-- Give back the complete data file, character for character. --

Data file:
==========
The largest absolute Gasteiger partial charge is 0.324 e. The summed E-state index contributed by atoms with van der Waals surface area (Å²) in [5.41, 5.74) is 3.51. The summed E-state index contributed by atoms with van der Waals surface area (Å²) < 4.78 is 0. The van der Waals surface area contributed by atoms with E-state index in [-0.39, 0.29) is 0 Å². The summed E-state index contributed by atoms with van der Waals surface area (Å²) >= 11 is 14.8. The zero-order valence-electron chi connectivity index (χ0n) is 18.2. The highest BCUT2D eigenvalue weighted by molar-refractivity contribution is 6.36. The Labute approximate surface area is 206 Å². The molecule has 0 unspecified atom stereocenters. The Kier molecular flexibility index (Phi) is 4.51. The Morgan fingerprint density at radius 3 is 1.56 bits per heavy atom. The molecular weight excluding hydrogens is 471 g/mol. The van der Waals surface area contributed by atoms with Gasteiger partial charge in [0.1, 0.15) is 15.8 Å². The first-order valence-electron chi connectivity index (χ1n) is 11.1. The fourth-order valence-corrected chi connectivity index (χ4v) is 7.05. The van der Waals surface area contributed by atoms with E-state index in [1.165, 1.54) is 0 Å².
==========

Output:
The largest absolute Gasteiger partial charge is 0.324 e. The summed E-state index contributed by atoms with van der Waals surface area (Å²) in [5.41, 5.74) is 3.51. The summed E-state index contributed by atoms with van der Waals surface area (Å²) < 4.78 is 0. The van der Waals surface area contributed by atoms with E-state index in [-0.39, 0.29) is 0 Å². The summed E-state index contributed by atoms with van der Waals surface area (Å²) >= 11 is 14.8. The zero-order valence-electron chi connectivity index (χ0n) is 18.2. The highest BCUT2D eigenvalue weighted by molar-refractivity contribution is 6.36. The Labute approximate surface area is 206 Å². The molecule has 0 unspecified atom stereocenters. The Kier molecular flexibility index (Phi) is 4.51. The Morgan fingerprint density at radius 3 is 1.56 bits per heavy atom. The molecular weight excluding hydrogens is 471 g/mol. The van der Waals surface area contributed by atoms with Gasteiger partial charge in [0.1, 0.15) is 15.8 Å². The first-order valence-electron chi connectivity index (χ1n) is 11.1. The fourth-order valence-corrected chi connectivity index (χ4v) is 7.05. The van der Waals surface area contributed by atoms with E-state index in [1.165, 1.54) is 0 Å².